Socially Based Eco-Psychology

Social psychology may be defined as the study of behavioral dependence and interdependence. (Harre' & Lamb, 1984) Social psychology looks at the behaviors and attitudes contributing to, and arising from, social interaction. These interactions involve human, non-human, and human/environmental relationships. Social psychologists attempt to determine the factors influencing one to act in a particular way by studying the relationship between the actor and the acted upon.

There are two primary influences at work upon us: first, that of domination versus submission; and second, positive versus negative social behavior.

In the case of a domination/submission relationship, we can include our anthropocentric worldview where we, as the "superior" beings, have the right to force the submission of other life forms. Our relationships, even human/human ones, often have this quality; even when we don't intentionally create it. We see this with parent/child, as well as employer/employee relationships. I'm not sure if there is any relationship which is benefitted by this type of interaction; it seems detrimental on all levels. It is a "power down" relationship where the person at the top of the chain has all the power and those under their control are only given as much power as the one on top allows.'

This relationship is often misunderstood as authority v. leadership. Many people in leadership roles mistakenly believe that they hold some authority over others. The truth is that the only person we hold authority over is ourselves. How can we be the "author" of anyone else? Leaders who lead from this belief are rarely appreciated, generally ineffectual, and rule through intimidation and manipulation. While we can be an "authority" in our field, this indicates that we have set a trend in the pervading wisdom of a particular topic.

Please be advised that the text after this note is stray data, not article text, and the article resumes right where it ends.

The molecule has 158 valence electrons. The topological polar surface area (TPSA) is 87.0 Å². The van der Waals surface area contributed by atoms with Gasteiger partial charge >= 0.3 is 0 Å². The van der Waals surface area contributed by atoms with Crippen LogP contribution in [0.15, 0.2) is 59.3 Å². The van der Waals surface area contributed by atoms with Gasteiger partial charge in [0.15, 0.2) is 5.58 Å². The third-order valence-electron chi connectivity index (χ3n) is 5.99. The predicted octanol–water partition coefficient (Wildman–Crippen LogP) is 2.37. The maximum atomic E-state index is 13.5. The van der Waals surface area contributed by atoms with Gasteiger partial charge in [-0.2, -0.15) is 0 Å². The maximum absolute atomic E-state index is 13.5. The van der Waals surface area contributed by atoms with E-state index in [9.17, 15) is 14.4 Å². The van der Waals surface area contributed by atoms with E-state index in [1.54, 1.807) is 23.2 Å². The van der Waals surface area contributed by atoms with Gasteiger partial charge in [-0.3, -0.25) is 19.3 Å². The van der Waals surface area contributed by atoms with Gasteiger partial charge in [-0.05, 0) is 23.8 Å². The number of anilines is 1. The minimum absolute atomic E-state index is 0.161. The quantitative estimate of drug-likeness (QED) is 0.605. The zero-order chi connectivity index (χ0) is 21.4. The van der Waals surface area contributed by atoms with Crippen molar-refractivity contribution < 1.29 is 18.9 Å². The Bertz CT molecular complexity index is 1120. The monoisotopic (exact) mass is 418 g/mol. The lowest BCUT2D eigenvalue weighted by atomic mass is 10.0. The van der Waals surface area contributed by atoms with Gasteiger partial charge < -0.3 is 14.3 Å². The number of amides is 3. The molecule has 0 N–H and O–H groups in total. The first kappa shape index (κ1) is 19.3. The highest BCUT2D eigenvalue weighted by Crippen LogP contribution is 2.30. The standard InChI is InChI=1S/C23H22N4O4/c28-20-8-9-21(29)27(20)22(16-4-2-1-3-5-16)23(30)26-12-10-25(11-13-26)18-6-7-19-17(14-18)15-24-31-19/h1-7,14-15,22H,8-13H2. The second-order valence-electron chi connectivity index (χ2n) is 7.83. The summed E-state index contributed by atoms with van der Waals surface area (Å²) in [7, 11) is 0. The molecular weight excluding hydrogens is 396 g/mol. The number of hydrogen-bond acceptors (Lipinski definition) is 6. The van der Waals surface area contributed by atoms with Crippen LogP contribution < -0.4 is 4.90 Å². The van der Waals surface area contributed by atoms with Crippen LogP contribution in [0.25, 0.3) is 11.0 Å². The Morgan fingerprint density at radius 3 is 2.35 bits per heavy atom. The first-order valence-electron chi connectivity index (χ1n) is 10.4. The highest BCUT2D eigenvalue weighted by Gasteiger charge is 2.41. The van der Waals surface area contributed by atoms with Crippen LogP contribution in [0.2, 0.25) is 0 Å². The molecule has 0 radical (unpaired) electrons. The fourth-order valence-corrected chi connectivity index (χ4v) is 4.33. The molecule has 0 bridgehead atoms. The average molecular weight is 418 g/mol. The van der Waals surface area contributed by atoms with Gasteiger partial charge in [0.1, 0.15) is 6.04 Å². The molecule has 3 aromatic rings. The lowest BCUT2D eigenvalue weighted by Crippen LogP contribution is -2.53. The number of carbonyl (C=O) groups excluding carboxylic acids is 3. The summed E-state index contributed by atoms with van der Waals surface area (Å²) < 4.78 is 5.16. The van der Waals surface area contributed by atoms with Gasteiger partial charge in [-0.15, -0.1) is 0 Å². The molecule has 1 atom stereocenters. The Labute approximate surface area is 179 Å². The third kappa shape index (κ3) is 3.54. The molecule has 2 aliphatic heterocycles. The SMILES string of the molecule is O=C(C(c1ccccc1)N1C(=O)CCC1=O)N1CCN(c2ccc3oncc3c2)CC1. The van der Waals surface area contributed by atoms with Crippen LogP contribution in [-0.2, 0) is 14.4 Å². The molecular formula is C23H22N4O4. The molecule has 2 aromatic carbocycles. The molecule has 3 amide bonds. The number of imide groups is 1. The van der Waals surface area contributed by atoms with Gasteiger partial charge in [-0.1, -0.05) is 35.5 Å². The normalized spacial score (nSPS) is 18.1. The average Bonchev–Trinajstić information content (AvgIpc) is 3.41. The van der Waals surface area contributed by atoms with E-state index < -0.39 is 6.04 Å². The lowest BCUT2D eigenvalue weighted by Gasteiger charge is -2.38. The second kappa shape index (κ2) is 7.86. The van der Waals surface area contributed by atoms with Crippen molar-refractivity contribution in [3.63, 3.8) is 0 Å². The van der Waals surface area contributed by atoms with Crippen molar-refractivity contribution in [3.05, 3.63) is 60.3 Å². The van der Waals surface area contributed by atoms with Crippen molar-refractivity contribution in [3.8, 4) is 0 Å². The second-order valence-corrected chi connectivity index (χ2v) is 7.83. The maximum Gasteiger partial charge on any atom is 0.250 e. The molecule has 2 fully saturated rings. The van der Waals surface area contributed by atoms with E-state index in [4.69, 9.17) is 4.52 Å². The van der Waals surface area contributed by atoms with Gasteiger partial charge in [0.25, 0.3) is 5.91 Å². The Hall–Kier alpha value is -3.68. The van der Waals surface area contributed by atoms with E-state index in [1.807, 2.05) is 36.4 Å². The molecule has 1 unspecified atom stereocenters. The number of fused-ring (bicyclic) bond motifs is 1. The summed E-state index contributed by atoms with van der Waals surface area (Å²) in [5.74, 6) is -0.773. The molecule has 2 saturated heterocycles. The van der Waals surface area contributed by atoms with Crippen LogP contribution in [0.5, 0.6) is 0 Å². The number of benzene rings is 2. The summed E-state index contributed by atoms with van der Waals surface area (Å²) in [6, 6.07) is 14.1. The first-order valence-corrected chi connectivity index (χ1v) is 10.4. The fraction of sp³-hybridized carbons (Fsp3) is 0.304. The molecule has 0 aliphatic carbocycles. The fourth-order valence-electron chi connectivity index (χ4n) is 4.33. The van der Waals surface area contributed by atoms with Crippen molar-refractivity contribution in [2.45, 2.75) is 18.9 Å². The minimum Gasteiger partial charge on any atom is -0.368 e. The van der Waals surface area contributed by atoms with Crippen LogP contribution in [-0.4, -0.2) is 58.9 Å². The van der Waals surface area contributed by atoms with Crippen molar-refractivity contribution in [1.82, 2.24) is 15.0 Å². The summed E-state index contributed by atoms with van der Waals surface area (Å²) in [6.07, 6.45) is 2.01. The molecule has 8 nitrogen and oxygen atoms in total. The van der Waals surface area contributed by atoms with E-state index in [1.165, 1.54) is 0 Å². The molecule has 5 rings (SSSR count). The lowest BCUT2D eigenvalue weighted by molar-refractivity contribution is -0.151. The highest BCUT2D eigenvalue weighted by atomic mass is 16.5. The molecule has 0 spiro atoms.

It is a much greater goal to be a leader! As a leader we are teachers, coaches, and guides. We are sharing our expertise in order to encourage and enable the growth of those under our influence. This is a position of sharing: what we know, what we do, and who we are. Leadership is what leads us to the next influence on our behavior.

The other major influence: positive versus negative social behavior, is more collaborative and accepting. In this model the individual is reinforced for acting in socially acceptable ways, while reinforcement is withheld for acting in socially unacceptable ways. It does backfire however, when the socially acceptable ways are not the most responsible and compassionate ones. An example would be when old-growth forests are deforested in order to provide jobs for loggers and lumber for building, with too little thought given to the other species that depend upon the forest for survival, or when financial gain is the primary consideration in any potentially environmentally risky undertaking.

This becomes more of an issue as a culture slides deeper and deeper towards despair and destruction. We deny that certain activities are damaging; and allow ourselves to be drawn further and further towards an uncertain and dangerously questionable future. Furthermore, we lose sight of any way out of our ever deepening well of despair. It appears that, one way or another, social psychology is involved in all forms of relationship, whether that relationship is the interaction between one human and another, the communication between one cell and an organism, or that of one ecosystem to another.
Socially Based Eco-Psychology Socially Based Eco-Psychology Reviewed by MOSTAFA on 12:50 Rating: 5


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